IYA2009 - 2009 IS THE INTERNATIONAL YEAR OF ASTRONOMY
Commemorating glorious events particularly the 400th anniversary of Galileo’s invention of the telescope
Slogan - The Universe, Yours to Discover
|Events during August
The Perseids meteor shower is visible from 23rd July until 20th August, at maximum on the 12th August. Visibility in 2009 is slightly unfavourable
due to the Moon becoming full on the 6th, the light from which interferes with the number of meteors that can be seen. An average hourly rate of 75 is expected.
The meteors can be seen streaking out from the direction of the radiant point between the constellations of Perseus and Cassiopeia. The best way to observe them is
to lie outdoors in a reclining chair or sun-lounger, facing north. You can carry on watching,
as Perseus climbs higher in the sky, until dawn when sunlight will prevent observation. The hours preceding dawn are best to watch for meteors, when the speed of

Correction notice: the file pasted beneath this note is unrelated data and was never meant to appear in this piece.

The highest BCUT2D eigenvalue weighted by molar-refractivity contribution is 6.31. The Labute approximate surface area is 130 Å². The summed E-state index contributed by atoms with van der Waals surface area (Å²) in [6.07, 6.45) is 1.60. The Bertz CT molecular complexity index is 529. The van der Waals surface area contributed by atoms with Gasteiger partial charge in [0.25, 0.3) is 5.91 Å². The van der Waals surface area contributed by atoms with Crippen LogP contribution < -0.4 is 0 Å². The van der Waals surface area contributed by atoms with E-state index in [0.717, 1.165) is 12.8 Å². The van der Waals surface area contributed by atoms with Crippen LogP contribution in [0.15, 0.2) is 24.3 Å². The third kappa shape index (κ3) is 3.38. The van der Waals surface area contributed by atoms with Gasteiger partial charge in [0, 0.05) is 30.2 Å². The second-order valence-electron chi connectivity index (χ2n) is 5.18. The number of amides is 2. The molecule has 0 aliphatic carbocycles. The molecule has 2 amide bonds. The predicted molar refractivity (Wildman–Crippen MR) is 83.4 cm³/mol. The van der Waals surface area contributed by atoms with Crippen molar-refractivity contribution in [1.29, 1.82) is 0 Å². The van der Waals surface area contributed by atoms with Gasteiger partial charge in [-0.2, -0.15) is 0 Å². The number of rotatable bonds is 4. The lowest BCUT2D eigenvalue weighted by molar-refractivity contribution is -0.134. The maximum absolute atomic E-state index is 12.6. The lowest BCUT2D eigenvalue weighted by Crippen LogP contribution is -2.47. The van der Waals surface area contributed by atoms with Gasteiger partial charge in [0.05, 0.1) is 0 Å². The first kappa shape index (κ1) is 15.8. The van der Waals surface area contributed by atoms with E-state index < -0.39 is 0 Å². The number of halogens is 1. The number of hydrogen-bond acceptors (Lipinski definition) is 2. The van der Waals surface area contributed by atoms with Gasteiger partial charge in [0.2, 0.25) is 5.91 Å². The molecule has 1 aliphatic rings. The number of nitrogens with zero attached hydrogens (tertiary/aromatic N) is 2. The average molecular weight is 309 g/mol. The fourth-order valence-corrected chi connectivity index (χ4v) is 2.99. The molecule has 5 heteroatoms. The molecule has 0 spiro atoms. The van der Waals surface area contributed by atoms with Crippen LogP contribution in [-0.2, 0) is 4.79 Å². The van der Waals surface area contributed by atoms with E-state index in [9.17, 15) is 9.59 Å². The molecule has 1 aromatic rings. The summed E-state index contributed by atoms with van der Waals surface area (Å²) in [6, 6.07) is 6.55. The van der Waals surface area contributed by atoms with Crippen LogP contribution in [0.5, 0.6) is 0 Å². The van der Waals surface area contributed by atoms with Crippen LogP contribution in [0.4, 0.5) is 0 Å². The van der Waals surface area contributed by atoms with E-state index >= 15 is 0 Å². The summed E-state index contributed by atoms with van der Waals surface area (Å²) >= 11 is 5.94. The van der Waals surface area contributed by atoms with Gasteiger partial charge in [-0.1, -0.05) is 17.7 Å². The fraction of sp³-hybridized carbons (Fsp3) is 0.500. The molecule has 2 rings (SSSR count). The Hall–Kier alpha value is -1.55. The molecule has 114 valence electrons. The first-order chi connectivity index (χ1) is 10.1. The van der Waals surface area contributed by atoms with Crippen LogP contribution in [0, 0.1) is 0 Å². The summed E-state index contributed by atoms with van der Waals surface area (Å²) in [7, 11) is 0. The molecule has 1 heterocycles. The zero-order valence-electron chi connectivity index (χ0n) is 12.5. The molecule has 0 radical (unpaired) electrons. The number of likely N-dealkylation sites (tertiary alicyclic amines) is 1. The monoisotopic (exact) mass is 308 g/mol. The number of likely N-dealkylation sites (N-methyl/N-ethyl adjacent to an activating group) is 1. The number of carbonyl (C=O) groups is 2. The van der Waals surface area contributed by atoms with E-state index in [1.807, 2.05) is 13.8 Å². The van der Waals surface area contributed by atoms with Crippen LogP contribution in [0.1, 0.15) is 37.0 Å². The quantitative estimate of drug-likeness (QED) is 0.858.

the Earthīs rotation combines with that of its orbital motion, ploughing through the dust trail at maximum speed. Because meteor showers cover such a broad area
of the sky, they are best viewed with the naked eye as binoculars and telescopes restrict the field of vision.
The source of the Perseids shower is Comet Swift-Tuttle. Although nowhere near Earth, the comet's wide tail intersects Earth's orbit and we pass through it
every year in July and August. Sometimes called shooting stars, meteors can vary in size from a grain of sand, through pea-size producing a more spectacular display,
to rare stunning fireballs the size of an apple. Upon collision with Earthīs atmosphere, about 95 kilometres above Earthīs surface, they begin to glow white hot and